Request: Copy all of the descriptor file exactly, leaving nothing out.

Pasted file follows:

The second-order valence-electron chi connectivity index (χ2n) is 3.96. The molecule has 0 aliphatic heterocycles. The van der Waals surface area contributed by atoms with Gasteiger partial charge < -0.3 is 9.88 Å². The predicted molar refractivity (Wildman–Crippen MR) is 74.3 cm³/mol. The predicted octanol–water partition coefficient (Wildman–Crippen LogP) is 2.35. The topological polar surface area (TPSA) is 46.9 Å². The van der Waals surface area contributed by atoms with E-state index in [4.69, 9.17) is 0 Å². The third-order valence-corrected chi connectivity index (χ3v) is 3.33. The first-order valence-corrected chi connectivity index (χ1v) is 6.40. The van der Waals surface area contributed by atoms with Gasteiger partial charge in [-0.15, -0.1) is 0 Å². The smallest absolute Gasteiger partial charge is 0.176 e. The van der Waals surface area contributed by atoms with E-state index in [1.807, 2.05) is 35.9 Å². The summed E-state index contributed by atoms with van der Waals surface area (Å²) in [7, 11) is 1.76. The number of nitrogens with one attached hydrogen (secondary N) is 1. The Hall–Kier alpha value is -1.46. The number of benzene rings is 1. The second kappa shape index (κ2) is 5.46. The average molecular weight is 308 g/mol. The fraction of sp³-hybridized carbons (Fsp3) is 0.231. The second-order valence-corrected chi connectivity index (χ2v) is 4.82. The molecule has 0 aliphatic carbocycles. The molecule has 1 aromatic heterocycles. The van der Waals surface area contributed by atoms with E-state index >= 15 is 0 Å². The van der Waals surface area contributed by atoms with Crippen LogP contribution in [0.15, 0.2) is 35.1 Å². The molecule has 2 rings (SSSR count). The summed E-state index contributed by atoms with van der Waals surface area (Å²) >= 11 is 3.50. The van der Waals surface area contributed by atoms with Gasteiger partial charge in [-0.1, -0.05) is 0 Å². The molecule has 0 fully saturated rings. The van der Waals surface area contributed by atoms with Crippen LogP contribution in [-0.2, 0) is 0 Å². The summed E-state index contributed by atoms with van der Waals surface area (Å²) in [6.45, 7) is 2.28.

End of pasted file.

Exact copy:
The second-order valence-electron chi connectivity index (χ2n) is 3.96. The molecule has 0 aliphatic heterocycles. The van der Waals surface area contributed by atoms with Gasteiger partial charge < -0.3 is 9.88 Å². The predicted molar refractivity (Wildman–Crippen MR) is 74.3 cm³/mol. The predicted octanol–water partition coefficient (Wildman–Crippen LogP) is 2.35. The topological polar surface area (TPSA) is 46.9 Å². The van der Waals surface area contributed by atoms with E-state index in [4.69, 9.17) is 0 Å². The third-order valence-corrected chi connectivity index (χ3v) is 3.33. The first-order valence-corrected chi connectivity index (χ1v) is 6.40. The van der Waals surface area contributed by atoms with Gasteiger partial charge in [-0.15, -0.1) is 0 Å². The smallest absolute Gasteiger partial charge is 0.176 e. The van der Waals surface area contributed by atoms with E-state index in [1.807, 2.05) is 35.9 Å². The summed E-state index contributed by atoms with van der Waals surface area (Å²) in [7, 11) is 1.76. The number of nitrogens with one attached hydrogen (secondary N) is 1. The Hall–Kier alpha value is -1.46. The number of benzene rings is 1. The second kappa shape index (κ2) is 5.46. The average molecular weight is 308 g/mol. The fraction of sp³-hybridized carbons (Fsp3) is 0.231. The second-order valence-corrected chi connectivity index (χ2v) is 4.82. The molecule has 0 aliphatic carbocycles. The molecule has 1 aromatic heterocycles. The van der Waals surface area contributed by atoms with E-state index >= 15 is 0 Å². The van der Waals surface area contributed by atoms with Crippen LogP contribution in [0.15, 0.2) is 35.1 Å². The molecule has 2 rings (SSSR count). The summed E-state index contributed by atoms with van der Waals surface area (Å²) >= 11 is 3.50. The van der Waals surface area contributed by atoms with Gasteiger partial charge in [-0.1, -0.05) is 0 Å². The molecule has 0 fully saturated rings. The van der Waals surface area contributed by atoms with Crippen LogP contribution in [-0.2, 0) is 0 Å². The summed E-state index contributed by atoms with van der Waals surface area (Å²) in [6.45, 7) is 2.28.